GO Interview – Ian Eker, Director of Public Services Scotland at Hays

Tuesday August 16th, 2011

In May 2011, a joint Hays/CBI report ‘Thinking Positive: the 21st century employment relationship’ called on the Government to ‘fundamentally rethink its approach to employment law’ in order to promote workplace flexibility and foster better employment relations.

Alongside the CBI, Hays explored how the employment relationship has changed, concluding that leaders should build on the success of workplace relations forged during the recession by embedding this flexible approach into the Government’s Employment Law Review.

GO spoke exclusively to Ian Eker, Director of Public Services (Scotland) at Hays, about the report, the developments currently taking place within public sector employment and what public sector procurement professionals can learn from their private counterparts.

How do you think the recent Hays/CBI report will impact on the area of employment law?

It’s difficult to say but I think it’s really important that leaders do take notice of the findings. Some really sluggish economic growth numbers have come out just this month, and anything that can be done needs to be done to support jobs creation. One of the key facets of the British economy in the last ten years has been flexible working practices. The feedback that we’re getting from a lot of our clients at the moment is that they’re nervous about recruiting permanent staff. They want people to work and want to expand, but they are not quite at the stage where they are confident they can take on people on a permanent basis.

What are your views on current employment trends within the public sector, and the procurement area in particular?

I spoke to some of my colleagues who deal specifically with public sector procurement and what we’ve seen over the past couple of years isn’t what we’re now seeing going forward. In the last two years we have seen very low staff turnover within the public sector, which might surprise some. If you look at the reasons for that, you’ll find a lot of staff within the public sector especially don’t have a viable alternative – people aren’t confident about moving on. So we’ve seen pretty low staff turnover, and we’ve seen headcount freezes. However, I think the myjobscotland portal has been an excellent initiative; it’s been the right product at the right time.

We recently conducted a survey which had a response from over 1000 people working in the public sector. Forty-five per cent of respondents said they were either expecting to be made redundant or to be out looking for work in the private sector. There was broad concern that with early retirement and voluntary redundancy programmes a lot of the best talent was being lost.

What skills are most in demand now and likely to be in the future within procurement?

Specifically within procurement, category management skills are in very strong demand – IT category management is also in demand. What we are seeing at the moment in Scotland, and this is being driven by banking and the financial services, is that public sector organisations are perhaps struggling to hang on to some key staff. We’ve seen local government people leave west central Scotland, for example, to join a couple of the banks in Edinburgh who are recruiting very heavily.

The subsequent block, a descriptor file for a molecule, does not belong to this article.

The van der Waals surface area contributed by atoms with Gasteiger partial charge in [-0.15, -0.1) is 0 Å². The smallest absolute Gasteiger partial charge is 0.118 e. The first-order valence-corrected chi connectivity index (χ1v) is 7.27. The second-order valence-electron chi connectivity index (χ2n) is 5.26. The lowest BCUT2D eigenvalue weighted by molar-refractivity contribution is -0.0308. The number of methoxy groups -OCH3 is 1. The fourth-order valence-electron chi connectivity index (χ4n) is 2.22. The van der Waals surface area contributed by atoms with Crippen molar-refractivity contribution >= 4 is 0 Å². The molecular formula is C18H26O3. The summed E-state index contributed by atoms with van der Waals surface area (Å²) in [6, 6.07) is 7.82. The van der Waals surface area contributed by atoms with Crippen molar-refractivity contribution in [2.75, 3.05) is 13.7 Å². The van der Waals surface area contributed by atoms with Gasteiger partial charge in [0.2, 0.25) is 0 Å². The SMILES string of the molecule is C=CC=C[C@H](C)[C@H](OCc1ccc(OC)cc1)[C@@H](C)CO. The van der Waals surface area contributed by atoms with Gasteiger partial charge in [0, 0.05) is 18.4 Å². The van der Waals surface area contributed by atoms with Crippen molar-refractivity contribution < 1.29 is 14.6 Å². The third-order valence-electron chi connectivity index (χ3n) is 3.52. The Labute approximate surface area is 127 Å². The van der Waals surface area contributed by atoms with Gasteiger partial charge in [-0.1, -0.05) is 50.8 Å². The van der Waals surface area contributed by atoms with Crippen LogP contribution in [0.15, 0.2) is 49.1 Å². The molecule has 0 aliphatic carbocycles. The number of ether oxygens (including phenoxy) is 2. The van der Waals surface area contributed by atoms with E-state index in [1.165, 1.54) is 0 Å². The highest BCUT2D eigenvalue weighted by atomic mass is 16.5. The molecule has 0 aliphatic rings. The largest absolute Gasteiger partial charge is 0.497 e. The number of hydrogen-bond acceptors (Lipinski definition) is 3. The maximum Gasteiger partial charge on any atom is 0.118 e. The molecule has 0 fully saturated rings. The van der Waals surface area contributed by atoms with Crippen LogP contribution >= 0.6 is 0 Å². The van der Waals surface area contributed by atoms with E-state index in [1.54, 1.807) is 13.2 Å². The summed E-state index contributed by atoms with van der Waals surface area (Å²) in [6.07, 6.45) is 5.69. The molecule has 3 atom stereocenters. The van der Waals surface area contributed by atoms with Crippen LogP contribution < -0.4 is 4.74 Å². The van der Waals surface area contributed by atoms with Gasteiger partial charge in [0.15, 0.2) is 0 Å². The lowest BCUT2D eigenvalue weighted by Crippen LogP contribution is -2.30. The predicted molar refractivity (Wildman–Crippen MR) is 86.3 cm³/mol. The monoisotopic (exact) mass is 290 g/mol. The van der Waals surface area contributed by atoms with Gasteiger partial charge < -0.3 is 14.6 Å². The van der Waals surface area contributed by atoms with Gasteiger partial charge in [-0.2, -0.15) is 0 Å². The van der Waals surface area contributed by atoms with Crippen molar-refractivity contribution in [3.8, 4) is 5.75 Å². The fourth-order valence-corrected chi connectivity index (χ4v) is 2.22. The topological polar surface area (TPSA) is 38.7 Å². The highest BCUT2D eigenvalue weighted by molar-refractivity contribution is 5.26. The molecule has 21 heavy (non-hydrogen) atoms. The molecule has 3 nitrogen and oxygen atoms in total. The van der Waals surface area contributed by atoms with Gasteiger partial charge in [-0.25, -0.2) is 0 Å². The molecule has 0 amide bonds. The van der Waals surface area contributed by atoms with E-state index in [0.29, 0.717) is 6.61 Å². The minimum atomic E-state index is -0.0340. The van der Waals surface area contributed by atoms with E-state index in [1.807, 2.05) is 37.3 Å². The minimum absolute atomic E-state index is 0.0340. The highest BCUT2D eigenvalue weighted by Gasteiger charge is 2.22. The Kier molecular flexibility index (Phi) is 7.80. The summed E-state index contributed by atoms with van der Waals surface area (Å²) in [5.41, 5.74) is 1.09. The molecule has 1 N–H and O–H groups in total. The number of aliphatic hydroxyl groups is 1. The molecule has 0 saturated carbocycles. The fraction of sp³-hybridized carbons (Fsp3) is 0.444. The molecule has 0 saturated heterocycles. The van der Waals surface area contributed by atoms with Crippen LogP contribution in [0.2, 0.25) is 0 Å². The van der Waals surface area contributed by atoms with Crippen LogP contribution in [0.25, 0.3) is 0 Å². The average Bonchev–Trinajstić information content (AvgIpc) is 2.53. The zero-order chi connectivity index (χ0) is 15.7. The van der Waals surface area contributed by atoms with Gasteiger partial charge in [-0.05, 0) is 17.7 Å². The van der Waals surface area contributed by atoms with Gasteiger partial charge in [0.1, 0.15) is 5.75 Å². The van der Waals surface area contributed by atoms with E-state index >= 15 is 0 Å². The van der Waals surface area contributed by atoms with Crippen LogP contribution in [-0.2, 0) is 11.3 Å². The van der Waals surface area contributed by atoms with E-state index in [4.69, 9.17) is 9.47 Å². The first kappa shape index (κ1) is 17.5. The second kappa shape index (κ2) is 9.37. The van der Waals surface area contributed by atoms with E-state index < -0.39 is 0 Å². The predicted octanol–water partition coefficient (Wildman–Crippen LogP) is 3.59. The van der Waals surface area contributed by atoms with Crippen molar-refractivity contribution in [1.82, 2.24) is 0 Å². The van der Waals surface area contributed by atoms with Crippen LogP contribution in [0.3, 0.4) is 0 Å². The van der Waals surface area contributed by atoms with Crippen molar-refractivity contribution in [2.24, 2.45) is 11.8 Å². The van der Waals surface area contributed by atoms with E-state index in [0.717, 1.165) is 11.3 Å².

How do you believe the profile of procurement has changed in recent years?

I think there has been a massive increase in procurement’s profile since the McClelland Review. It’s still a work in progress but there’s certainly more awareness of the importance of procurement and what it can bring to an organisation, whether in the public or private sector. I think more public organisations are educating their staff on the importance of reduced exposure to risk. I also think that events such as Procurex and the GO Awards are important showcases for the profession.

What can public sector procurement professionals and buyers learn from the private sector, and vice versa?

The first thing I would say is that there has been a much greater blurring in the past couple of years of what we mean by ‘public sector procurement professional’. The mentality of ‘I’m either public or private sector’ has gone. We’ve seen it when there has been a recession; there’s also a lot of people who have shifted from private to public sector organisations. I think it’s important to say that both sectors can benefit from the other’s experiences. Digging down a little bit deeper though, I think top private sector organisations could learn from the processes and procedures that the public sector puts in place. The public sector could improve their caller engagement and also have more robust dialogue with prospective suppliers.


Ian has worked at Hays for over 15 years, initially as manager for Hays’ office in Glasgow. He launched the Hays Social Housing division before becoming business manager for the Construction and Property division, a post he held for 12 years.

In 2008, he became Hays’ Director of Public Services in Scotland, taking responsibility for the design, development and implementation of the strategy to increase exposure and business volumes in the public sector. This is delivered through 50 specialist recruiting experts across ten offices in Scotland, covering Accountancy & Finance, Senior Finance, Construction & Property, IT, Social Care, Social Housing, Purchasing & Supply Chain, Legal and Office Support.

Hays recruits qualified, professional and skilled people worldwide. It is the market leader in the UK and Australia and one of the market leaders in Continental Europe. It operates across the private and public sectors, dealing in permanent positions, contract roles and temporary assignments.

For further information about Hays, visit www.hays.co.uk

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